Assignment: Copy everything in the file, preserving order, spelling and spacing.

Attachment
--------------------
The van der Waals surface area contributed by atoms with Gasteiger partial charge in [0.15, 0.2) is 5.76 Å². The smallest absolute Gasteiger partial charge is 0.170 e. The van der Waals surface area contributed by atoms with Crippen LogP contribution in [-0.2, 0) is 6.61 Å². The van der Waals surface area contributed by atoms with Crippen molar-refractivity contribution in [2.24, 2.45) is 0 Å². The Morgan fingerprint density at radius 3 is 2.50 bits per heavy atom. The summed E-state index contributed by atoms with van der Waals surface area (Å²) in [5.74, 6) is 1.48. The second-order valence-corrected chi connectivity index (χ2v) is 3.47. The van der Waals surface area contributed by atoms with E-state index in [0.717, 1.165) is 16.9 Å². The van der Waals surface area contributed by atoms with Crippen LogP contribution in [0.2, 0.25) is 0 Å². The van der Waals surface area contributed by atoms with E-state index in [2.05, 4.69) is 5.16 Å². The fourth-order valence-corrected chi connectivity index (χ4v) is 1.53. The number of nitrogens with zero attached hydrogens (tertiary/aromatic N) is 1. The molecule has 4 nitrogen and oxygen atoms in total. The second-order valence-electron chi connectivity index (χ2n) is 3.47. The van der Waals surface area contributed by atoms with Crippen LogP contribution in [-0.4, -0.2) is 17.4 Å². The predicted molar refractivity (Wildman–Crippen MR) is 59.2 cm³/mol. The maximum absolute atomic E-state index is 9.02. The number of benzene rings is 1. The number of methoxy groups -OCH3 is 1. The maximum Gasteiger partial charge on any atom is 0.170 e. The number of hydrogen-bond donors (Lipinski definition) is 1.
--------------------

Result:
The van der Waals surface area contributed by atoms with Gasteiger partial charge in [0.15, 0.2) is 5.76 Å². The smallest absolute Gasteiger partial charge is 0.170 e. The van der Waals surface area contributed by atoms with Crippen LogP contribution in [-0.2, 0) is 6.61 Å². The van der Waals surface area contributed by atoms with Crippen molar-refractivity contribution in [2.24, 2.45) is 0 Å². The Morgan fingerprint density at radius 3 is 2.50 bits per heavy atom. The summed E-state index contributed by atoms with van der Waals surface area (Å²) in [5.74, 6) is 1.48. The second-order valence-corrected chi connectivity index (χ2v) is 3.47. The van der Waals surface area contributed by atoms with E-state index in [0.717, 1.165) is 16.9 Å². The van der Waals surface area contributed by atoms with Crippen LogP contribution in [0.2, 0.25) is 0 Å². The van der Waals surface area contributed by atoms with E-state index in [2.05, 4.69) is 5.16 Å². The fourth-order valence-corrected chi connectivity index (χ4v) is 1.53. The number of nitrogens with zero attached hydrogens (tertiary/aromatic N) is 1. The molecule has 4 nitrogen and oxygen atoms in total. The second-order valence-electron chi connectivity index (χ2n) is 3.47. The van der Waals surface area contributed by atoms with Crippen LogP contribution in [-0.4, -0.2) is 17.4 Å². The predicted molar refractivity (Wildman–Crippen MR) is 59.2 cm³/mol. The maximum absolute atomic E-state index is 9.02. The number of benzene rings is 1. The number of methoxy groups -OCH3 is 1. The maximum Gasteiger partial charge on any atom is 0.170 e. The number of hydrogen-bond donors (Lipinski definition) is 1.